The addition of World Quests to supplant dailies as the end game mechanic was also a great choice – World Quests each have their own individual timers, from a few hours to a few days, compared to the daily mechanism, which changed all dailies, every day at the same time.  It keeps things fresh, and sends players all over the region hunting down the quests with loot or materials that they want, before the timer runs down.  Half the time I begin my World Quests for the evening, and only finish hours later, because I got caught up in fishing, or rescuing a baby bear from an attacking Tauren.  Especially because of rescuing baby bears…

I don’t know what my plan will be any more when I sit down to play WoW.  I’m excited to see what new thing I’ll discover when I log in. Like rescuing a baby manasaber? Or a baby fawn… look, I really love baby animals.

 

September 15, 2016

Where the Devil Don’t Go: Preacher, Season 1 (Part 3)

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(Part 1 and Part 2)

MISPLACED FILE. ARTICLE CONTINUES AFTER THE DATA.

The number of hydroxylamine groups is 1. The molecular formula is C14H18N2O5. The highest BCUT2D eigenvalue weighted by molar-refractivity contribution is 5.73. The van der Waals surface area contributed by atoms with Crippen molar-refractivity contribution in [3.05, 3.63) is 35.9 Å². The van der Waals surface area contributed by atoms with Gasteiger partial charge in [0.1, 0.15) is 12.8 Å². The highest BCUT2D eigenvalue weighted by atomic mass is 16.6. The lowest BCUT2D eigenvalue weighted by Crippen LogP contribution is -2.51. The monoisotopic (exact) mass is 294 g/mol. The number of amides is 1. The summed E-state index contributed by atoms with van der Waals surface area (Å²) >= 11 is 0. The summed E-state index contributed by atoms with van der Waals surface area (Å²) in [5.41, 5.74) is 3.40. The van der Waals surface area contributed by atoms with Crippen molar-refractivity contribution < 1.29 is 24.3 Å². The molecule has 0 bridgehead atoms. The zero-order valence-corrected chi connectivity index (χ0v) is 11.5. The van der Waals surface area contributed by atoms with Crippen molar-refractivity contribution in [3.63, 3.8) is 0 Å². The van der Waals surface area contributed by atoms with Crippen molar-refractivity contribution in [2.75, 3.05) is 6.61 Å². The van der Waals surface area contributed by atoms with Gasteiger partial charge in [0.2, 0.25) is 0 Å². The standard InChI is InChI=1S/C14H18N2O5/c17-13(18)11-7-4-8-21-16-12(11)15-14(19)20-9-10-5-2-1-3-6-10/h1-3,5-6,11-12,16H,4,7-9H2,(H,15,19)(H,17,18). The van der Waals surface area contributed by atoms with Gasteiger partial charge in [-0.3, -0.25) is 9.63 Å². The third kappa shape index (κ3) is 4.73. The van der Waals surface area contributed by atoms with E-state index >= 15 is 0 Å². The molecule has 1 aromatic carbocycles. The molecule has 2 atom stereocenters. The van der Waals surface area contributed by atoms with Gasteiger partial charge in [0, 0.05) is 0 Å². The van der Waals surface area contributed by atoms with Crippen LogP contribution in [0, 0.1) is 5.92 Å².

Aka Angel-Demon Baby Daddies and The Bad Stuff.

I left talking about Deblanc and Fiore till the very end for a few reasons – to give more people time to catch up (have you watched Preacher yet? HAVE YOU?) and because I love them so obviously, I saved the best for last.  In the comics, Deblanc and Fiore are barely there cardboard standouts that exist to provide some more jokers for Jesse to beat up in his search for God.  They come to Earth to look for Genesis, but give up fairly early on in favour of the pleasures of doing cocaine and masturbating. Oh, Garth Ennis, you wacky scamp.

Beware the spoilers for all of Season 1 below, as well as a trigger warning for discussions on suicide & racism.

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August 23, 2016

Bruise my knees gettin’ down to pray: Preacher Season 1 (Part 2)

Tulip O'Hare and Cassidy looking at each other
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Last week, I started writing a post about theology in AMC’s Preacher, but as you can imagine, it got a little wordy, so I decided to split it into three parts to cover the six topics I’d loosely defined in the first post. (Part one of this series, if you missed it.)  Today’s post is gonna cover two more: Grace and mercy, and Calvinism, Unfortunately.

Trigger warning in the discussion below for suicide, and pedophilia. As before, spoilers for the entire season behind the jump.